The Investment Dar (TID), a Kuwaiti company that owns half of the luxury car maker Aston Martin, has agreed with its core group of creditors to a new plan to restructure about US$3.6 billion (Dh13.22bn) of debt.
The company was one of the first in the region to default on debt in the aftermath of the global financial crisis, missing a payment on a $100 million Islamic bond in May 2009. Its restructuring, however, has been held up by protracted negotiations and legal obstacles. An initial creditors' co-ordinating committee representing banks to which TID owes money resigned last November.
With the deal agreed yesterday, the company and its new creditors' committee are hoping to put the legal turmoil and drawn-out talks of the past two years behind them. The new deal "contains revised facilities under which full repayment with profit will take place over a six to eight-year period," TID said.
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The terms call for TID to repay 405m Kuwaiti dinars (Dh5.31bn) of debt in three to four years at an 11 per cent profit rate, the Sharia-compliant equivalent of interest, it said. TID is to repay an additional 600m dinars of debt in four to eight years.
Some of the debt is to be settled with a debt-for-equity swap, meaning the company is asking banks to convert a portion of borrowings into ownership stakes in TID.
If it is able to pay off its debts as envisaged in the restructuring, however, shareholders could reclaim ownership stakes taken by banks, according to the company. Shareholders are also planning to inject "up to 20m dinars" in fresh equity in the 12 months after the plan's adoption, it said.
TID is listed on the Kuwait Stock Exchange, but its shares have not traded since restructuring talks began in 2009.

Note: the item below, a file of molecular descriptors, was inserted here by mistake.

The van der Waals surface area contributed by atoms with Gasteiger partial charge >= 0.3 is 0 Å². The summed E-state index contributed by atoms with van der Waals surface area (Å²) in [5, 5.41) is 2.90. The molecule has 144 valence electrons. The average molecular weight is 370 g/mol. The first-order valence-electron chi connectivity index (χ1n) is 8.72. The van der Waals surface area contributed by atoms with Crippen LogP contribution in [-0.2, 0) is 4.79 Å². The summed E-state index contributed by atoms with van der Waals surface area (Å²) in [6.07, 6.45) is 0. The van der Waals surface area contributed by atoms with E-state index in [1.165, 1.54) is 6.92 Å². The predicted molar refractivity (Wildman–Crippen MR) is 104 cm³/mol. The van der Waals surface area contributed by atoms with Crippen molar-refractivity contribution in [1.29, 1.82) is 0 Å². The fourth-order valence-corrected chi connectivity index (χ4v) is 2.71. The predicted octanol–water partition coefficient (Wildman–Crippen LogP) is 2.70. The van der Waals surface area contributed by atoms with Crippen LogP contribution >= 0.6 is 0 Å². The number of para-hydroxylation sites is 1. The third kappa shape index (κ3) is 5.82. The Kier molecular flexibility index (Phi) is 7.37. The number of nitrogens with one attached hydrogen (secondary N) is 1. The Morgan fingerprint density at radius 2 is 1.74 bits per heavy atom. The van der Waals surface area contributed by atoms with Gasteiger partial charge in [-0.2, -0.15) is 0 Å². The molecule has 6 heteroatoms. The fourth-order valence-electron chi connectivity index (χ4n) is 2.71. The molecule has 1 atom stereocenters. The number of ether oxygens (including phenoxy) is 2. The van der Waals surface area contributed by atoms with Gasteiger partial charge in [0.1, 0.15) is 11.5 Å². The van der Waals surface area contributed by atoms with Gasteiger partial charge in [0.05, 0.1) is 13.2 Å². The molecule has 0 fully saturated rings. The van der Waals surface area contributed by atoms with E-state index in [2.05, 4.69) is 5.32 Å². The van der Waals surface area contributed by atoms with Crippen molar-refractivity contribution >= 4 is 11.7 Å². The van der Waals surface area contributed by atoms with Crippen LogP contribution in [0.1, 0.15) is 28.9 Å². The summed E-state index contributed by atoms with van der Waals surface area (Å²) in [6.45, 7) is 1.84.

The debt talks at TID come as restructurings reshape the financial landscape of the Gulf. Many companies in the region borrowed heavily during the global credit bubble, only to find banks unwilling to extend or refinance loans in the wake of the financial crisis. Dubai World, a Dubai Government-owned conglomerate, clinched a $24.9bn restructuring deal last year. Global Investment House, another Kuwaiti company, agreed to restructure $1.7bn of debt also last year. They are only two among a number of companies, including those in Bahrain and Abu Dhabi, that have recently sought new terms on debt.
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TID's plan still needs the approval of its board of directors before it is presented to the company's wider group of creditors for final sign-off. The central bank of Kuwait must also confirm the deal, a source close to the company said.
The revised restructuring terms follow weeks of meetings and negotiations between creditors and TID's advisers, which include the global accountancy Deloitte and the law firm Allen & Overy. TID held large meetings last month in Dubai and Kuwait to present the plans and hear concerns from banks.
Further meetings are expected once the plan is approved by TID's board and the Kuwaiti regulators. In the meantime, TID has applied to Kuwaiti courts for protection under a financial stability law passed in 2009 as part of the country's response to the financial crisis. TID last year became the first company to invoke the law, and may use it to enforce the terms of a restructuring if creditors do not unanimously consent to it. A hearing on the application is scheduled for tomorrow. The fate of TID's Aston Martin stake - one of its most prized possessions - is unclear but a banking source who attended meetings last month in Dubai said the company was considering a sale of the British sports car company. Deloitte has given the 50 per cent stake a valuation of $300m, said the source, who wished to remain anonymous.